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A reform initiative for achieving good governance

I have always argued that the bane of good governance in Nigeria is the lack of public-accountability in our governance, caused by the absence of…

I have always argued that the bane of good governance in Nigeria is the lack of public-accountability in our governance, caused by the absence of an operation-control-device for monitoring and evaluating the administrative performance of our civil servants in the budgetary-process. This denies our elected officials critical information on strategies for policy coordination and feedback, which, in turn, breeds a perpetual lack of information for guiding coherent and systematic dialogue between elected officials and civil servants regarding problems and successes encountered in the public-service-delivery arena. This condemns our governance to a mere symbol rather than rational activity founded on explicitly organised knowledge which, in turn, breeds the characteristic resort of our governments to speculative and provisional fiscal-forecasting; spontaneous and sporadic administrative decision-making; and inability to track public-expenditures and assess policy impacts in the light of their set objectives.  

The existing scenario is one of poor-programme-coordination and inadequate information-flow issuing from our restriction of budgetary-information-management to post-hoc inspection of purely financial records. There is a total lack of specialists in institutional resource management for aggregating administrative performance information among officials charged with the budgeting responsibility. This denies our elected officials the critical analytical-database for reflecting the numerous decisions made by different officials at different times along with the multiple objectives of most public-policy statements. There is also the lack of a visibly credible means of setting budgetary objectives in terms of measurable-social benefits and controlled implementation. This breeds tunnel-vision wherein the experiences, life-style preferences and values of elected officials becloud the forecasting of public needs. Thus, denied a holistic-social perspective, narrow-view of public-needs guides our governance. Herein lies the bane of successive-governments’ efforts at poverty eradication; they fail to define ‘poverty from the viewpoint of the citizenry before articulating the ‘eradication’ antidote.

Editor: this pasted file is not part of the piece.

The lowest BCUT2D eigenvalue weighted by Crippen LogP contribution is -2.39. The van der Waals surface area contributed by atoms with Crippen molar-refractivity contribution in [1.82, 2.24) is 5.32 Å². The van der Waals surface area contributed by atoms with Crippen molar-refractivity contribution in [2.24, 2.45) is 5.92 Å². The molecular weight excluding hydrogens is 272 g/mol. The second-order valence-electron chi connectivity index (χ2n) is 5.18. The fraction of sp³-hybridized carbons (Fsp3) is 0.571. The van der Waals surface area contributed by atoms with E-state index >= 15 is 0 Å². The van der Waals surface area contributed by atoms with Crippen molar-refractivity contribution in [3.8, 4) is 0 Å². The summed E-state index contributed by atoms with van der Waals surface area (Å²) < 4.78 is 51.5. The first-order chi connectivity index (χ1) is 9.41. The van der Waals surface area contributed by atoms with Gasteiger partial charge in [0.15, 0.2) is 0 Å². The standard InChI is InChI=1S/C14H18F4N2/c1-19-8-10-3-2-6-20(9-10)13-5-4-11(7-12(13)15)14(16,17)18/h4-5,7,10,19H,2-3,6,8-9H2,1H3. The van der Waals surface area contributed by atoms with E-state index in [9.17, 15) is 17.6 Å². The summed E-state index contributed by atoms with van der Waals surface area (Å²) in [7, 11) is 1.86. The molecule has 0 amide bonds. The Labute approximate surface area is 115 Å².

Good governance requires elected officials to ride on the operation-control-device of public budgeting to achieve constant and consistent monitoring and evaluation of the civil service down to the field-level-units to serve as the building-blocks of the budgetary-structure. The activity-process thrives on an institutional-structure that originates from the Office of the President and Legislature, and spreads out to integrate all the sectorial-fields of civil-service-responsibility down the agency-hierarchy to the field-level of interaction with the citizenry. This breeds a coordinated-approach for conceiving and implementing all budgetary-objectives through a single but far-flung public-service-delivery-procedure that connects the government to the citizenry through effective control and deployment of the civil service. From herein will emerge Public-Accountability as Administrative-Performance-Auditing for accessing: accurate, up-to-date and timely-information from the civil service; rapid aggregation of activity-level-data to and from the field levels of interaction with the citizenry; and a policy-review-procedure that is flexible and present-oriented whilst focused on future decision-issues.